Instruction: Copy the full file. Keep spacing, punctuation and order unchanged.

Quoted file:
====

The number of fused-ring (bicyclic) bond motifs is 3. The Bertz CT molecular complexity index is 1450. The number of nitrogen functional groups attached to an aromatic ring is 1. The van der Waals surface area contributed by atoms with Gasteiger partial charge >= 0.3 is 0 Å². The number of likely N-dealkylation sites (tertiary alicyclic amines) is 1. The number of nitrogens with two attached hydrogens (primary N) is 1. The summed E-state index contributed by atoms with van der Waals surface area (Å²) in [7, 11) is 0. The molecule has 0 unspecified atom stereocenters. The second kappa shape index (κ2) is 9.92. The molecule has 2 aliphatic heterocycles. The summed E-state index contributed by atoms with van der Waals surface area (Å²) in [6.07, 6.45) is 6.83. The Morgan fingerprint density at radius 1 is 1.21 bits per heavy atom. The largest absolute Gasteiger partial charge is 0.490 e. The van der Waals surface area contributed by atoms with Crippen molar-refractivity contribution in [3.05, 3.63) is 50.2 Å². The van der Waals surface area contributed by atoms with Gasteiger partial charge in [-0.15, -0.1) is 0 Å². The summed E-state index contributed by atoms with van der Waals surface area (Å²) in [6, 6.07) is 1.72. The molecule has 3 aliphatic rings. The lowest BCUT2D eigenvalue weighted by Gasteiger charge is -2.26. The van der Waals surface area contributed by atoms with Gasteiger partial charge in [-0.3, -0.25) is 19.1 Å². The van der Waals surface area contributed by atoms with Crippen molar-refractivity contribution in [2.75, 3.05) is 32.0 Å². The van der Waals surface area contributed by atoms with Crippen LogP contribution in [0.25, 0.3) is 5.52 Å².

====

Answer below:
The number of fused-ring (bicyclic) bond motifs is 3. The Bertz CT molecular complexity index is 1450. The number of nitrogen functional groups attached to an aromatic ring is 1. The van der Waals surface area contributed by atoms with Gasteiger partial charge >= 0.3 is 0 Å². The number of likely N-dealkylation sites (tertiary alicyclic amines) is 1. The number of nitrogens with two attached hydrogens (primary N) is 1. The summed E-state index contributed by atoms with van der Waals surface area (Å²) in [7, 11) is 0. The molecule has 0 unspecified atom stereocenters. The second kappa shape index (κ2) is 9.92. The molecule has 2 aliphatic heterocycles. The summed E-state index contributed by atoms with van der Waals surface area (Å²) in [6.07, 6.45) is 6.83. The Morgan fingerprint density at radius 1 is 1.21 bits per heavy atom. The largest absolute Gasteiger partial charge is 0.490 e. The van der Waals surface area contributed by atoms with Crippen molar-refractivity contribution in [3.05, 3.63) is 50.2 Å². The van der Waals surface area contributed by atoms with Gasteiger partial charge in [-0.15, -0.1) is 0 Å². The summed E-state index contributed by atoms with van der Waals surface area (Å²) in [6, 6.07) is 1.72. The molecule has 3 aliphatic rings. The lowest BCUT2D eigenvalue weighted by Gasteiger charge is -2.26. The van der Waals surface area contributed by atoms with Gasteiger partial charge in [-0.3, -0.25) is 19.1 Å². The van der Waals surface area contributed by atoms with Crippen molar-refractivity contribution in [2.75, 3.05) is 32.0 Å². The van der Waals surface area contributed by atoms with Crippen LogP contribution in [0.25, 0.3) is 5.52 Å².